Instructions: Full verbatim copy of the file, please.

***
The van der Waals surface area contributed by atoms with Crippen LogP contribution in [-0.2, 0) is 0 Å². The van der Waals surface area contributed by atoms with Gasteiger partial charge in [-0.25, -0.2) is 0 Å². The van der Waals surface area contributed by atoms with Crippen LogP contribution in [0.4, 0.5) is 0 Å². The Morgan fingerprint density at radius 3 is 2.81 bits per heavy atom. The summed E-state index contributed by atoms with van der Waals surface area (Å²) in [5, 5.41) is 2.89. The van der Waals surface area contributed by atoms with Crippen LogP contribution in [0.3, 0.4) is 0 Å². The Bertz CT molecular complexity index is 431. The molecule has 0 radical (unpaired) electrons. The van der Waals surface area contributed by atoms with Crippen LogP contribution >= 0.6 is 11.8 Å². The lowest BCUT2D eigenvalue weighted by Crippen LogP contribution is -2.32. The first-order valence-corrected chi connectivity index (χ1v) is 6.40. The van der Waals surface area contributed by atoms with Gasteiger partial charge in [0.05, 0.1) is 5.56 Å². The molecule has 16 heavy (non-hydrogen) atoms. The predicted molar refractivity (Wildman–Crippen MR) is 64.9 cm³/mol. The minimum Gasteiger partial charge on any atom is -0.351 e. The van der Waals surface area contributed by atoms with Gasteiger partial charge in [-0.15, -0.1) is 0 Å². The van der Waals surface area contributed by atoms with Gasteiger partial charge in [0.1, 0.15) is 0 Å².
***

The van der Waals surface area contributed by atoms with Crippen LogP contribution in [-0.2, 0) is 0 Å². The van der Waals surface area contributed by atoms with Gasteiger partial charge in [-0.25, -0.2) is 0 Å². The van der Waals surface area contributed by atoms with Crippen LogP contribution in [0.4, 0.5) is 0 Å². The Morgan fingerprint density at radius 3 is 2.81 bits per heavy atom. The summed E-state index contributed by atoms with van der Waals surface area (Å²) in [5, 5.41) is 2.89. The van der Waals surface area contributed by atoms with Crippen LogP contribution in [0.3, 0.4) is 0 Å². The Bertz CT molecular complexity index is 431. The molecule has 0 radical (unpaired) electrons. The van der Waals surface area contributed by atoms with Crippen LogP contribution >= 0.6 is 11.8 Å². The lowest BCUT2D eigenvalue weighted by Crippen LogP contribution is -2.32. The first-order valence-corrected chi connectivity index (χ1v) is 6.40. The van der Waals surface area contributed by atoms with Gasteiger partial charge in [0.05, 0.1) is 5.56 Å². The molecule has 16 heavy (non-hydrogen) atoms. The predicted molar refractivity (Wildman–Crippen MR) is 64.9 cm³/mol. The minimum Gasteiger partial charge on any atom is -0.351 e. The van der Waals surface area contributed by atoms with Gasteiger partial charge in [-0.15, -0.1) is 0 Å². The van der Waals surface area contributed by atoms with Gasteiger partial charge in [0.1, 0.15) is 0 Å².